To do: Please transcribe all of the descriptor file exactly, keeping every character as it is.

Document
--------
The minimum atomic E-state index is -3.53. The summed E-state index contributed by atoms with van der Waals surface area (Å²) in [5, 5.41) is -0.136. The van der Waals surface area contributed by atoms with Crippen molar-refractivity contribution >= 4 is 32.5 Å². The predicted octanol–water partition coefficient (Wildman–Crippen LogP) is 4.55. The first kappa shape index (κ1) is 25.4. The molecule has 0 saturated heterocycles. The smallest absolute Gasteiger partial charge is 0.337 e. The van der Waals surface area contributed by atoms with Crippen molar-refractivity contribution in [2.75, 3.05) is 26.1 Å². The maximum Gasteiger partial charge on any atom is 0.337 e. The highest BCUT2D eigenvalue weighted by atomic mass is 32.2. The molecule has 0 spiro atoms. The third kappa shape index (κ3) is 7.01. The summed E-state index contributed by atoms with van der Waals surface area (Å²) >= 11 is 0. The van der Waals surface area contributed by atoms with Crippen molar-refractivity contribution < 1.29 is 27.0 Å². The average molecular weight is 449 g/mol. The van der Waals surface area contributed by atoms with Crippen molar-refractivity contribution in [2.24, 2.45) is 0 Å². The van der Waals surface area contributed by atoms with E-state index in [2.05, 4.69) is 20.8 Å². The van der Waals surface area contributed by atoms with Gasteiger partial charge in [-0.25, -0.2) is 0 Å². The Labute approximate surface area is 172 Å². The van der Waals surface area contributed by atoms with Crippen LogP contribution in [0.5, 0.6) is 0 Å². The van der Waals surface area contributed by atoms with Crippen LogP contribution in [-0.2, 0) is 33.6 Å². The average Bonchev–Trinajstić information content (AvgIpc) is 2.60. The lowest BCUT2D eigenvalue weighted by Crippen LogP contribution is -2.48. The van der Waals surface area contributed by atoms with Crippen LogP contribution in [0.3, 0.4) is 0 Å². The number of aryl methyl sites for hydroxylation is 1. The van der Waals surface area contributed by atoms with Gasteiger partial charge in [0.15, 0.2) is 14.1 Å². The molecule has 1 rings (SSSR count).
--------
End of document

The minimum atomic E-state index is -3.53. The summed E-state index contributed by atoms with van der Waals surface area (Å²) in [5, 5.41) is -0.136. The van der Waals surface area contributed by atoms with Crippen molar-refractivity contribution >= 4 is 32.5 Å². The predicted octanol–water partition coefficient (Wildman–Crippen LogP) is 4.55. The first kappa shape index (κ1) is 25.4. The molecule has 0 saturated heterocycles. The smallest absolute Gasteiger partial charge is 0.337 e. The van der Waals surface area contributed by atoms with Crippen molar-refractivity contribution in [2.75, 3.05) is 26.1 Å². The maximum Gasteiger partial charge on any atom is 0.337 e. The highest BCUT2D eigenvalue weighted by atomic mass is 32.2. The molecule has 0 spiro atoms. The third kappa shape index (κ3) is 7.01. The summed E-state index contributed by atoms with van der Waals surface area (Å²) >= 11 is 0. The van der Waals surface area contributed by atoms with Crippen molar-refractivity contribution < 1.29 is 27.0 Å². The average molecular weight is 449 g/mol. The van der Waals surface area contributed by atoms with Crippen molar-refractivity contribution in [2.24, 2.45) is 0 Å². The van der Waals surface area contributed by atoms with E-state index in [2.05, 4.69) is 20.8 Å². The van der Waals surface area contributed by atoms with Gasteiger partial charge in [-0.25, -0.2) is 0 Å². The Labute approximate surface area is 172 Å². The van der Waals surface area contributed by atoms with Crippen LogP contribution in [0.5, 0.6) is 0 Å². The van der Waals surface area contributed by atoms with Crippen LogP contribution in [-0.2, 0) is 33.6 Å². The average Bonchev–Trinajstić information content (AvgIpc) is 2.60. The lowest BCUT2D eigenvalue weighted by Crippen LogP contribution is -2.48. The van der Waals surface area contributed by atoms with Crippen LogP contribution in [0.3, 0.4) is 0 Å². The number of aryl methyl sites for hydroxylation is 1. The van der Waals surface area contributed by atoms with Gasteiger partial charge in [0.15, 0.2) is 14.1 Å². The molecule has 1 rings (SSSR count).